Written in the Heart

Why Do We Share a Sense of Morality?

In 1901, an amazing discovery was made in Iran.

In the ruins of ancient Susa, archaeologists unearthed a pillar of black stone. About seven feet tall and two feet wide, it bore thousands of lines of Babylonian text. The scholars discovered that it is a list of laws enacted by the sixth king of Babylon, Hammurabi, in about 1754 BC. Now known as the Code of Hammurabi, it represents one of the oldest surviving examples of ancient law.

An even older law can be discovered in the human heart.

The Code of Hammurabi was chiseled into stone, but looking at our experience as humans, we can recognize that there is a moral law chiseled into our hearts. From even a young age, we have a sense that certain actions are good and other actions are evil. We have a conscience which urges us to do good and avoid evil. We often fail to follow our conscience, choosing evil, and yet we are aware that we are in the wrong.

The moral law is consistent across cultures.

As C.S. Lewis notes in the first chapters of Mere Christianity, there is no country where cowardice is celebrated, or one takes pride in double-crossing one’s friends. Even though cultures vary on some of the details, the sense of good and evil is astonishingly uniform across all peoples, places, and centuries. This indicates that our moral code is not simply conditioned by society, but rather is built into us as human beings.

Where does this moral law come from?

When one discovers a law, one naturally expects a lawgiver. The Code of Hammurabi, for example, was not chiseled onto the pillar by accident, but at the king’s order. Similarly, it is no accident that a moral law is chiseled into the human heart. The moral law points to a law-giver greater than ourselves: our creator, God. Just as he created the physical laws of the universe, he created the moral law and installed an awareness of these truths in the human heart.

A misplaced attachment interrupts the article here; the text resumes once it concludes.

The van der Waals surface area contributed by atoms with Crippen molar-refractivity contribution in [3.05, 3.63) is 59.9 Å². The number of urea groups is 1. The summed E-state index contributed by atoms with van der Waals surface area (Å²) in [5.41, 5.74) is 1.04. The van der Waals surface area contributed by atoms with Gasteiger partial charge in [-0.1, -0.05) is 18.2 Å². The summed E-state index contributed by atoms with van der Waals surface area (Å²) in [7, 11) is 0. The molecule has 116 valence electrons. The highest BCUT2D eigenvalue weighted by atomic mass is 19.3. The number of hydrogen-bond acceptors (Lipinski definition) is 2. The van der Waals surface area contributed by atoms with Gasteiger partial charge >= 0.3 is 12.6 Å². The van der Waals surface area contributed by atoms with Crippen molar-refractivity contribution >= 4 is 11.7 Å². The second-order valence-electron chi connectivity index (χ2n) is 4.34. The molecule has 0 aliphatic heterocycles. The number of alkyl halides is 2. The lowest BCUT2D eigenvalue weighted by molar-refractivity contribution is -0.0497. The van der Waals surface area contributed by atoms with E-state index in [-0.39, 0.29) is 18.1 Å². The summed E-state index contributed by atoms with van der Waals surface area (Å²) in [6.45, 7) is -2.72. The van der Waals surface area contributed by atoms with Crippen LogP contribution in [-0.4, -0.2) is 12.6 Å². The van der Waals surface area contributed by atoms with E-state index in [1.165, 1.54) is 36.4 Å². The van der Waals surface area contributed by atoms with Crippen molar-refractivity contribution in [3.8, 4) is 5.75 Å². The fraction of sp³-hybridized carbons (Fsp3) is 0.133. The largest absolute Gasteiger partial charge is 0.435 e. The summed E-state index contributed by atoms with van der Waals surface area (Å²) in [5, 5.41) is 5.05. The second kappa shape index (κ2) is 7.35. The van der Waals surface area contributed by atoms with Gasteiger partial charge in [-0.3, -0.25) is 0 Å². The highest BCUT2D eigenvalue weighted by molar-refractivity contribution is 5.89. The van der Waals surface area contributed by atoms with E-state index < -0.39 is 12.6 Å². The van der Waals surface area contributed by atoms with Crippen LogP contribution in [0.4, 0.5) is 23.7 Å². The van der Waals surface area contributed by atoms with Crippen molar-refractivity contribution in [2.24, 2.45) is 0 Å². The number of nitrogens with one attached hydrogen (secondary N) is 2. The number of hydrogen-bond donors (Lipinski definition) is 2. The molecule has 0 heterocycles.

The moral law points to God’s goodness and care for us.

As we have seen in previous articles, we can gain certain insights into God as we reflect on the physical universe around us, such as how he is timeless and all-powerful. But as we reflect on the moral law within us, we gain additional insights. Since God provides us with this moral guidance, we can see that he is not indifferent towards us; he cares about us and desires our well-being. And in recognizing the call within ourselves to be good and loving, we can conclude that these are attributes of God. He is perfectly good and loving, and he is inviting us to participate in his goodness and love.

For more on the topics in this series, a good introduction can be found in Steven Hemler’s 2014 book, The Reality of God. He explores additional avenues of interest in physics and biology which we are unable to cover in this series, such as how our  planet appears finely tuned for life, and the problems inherent in presuming that even a one-celled organism formed naturally by chance alone.

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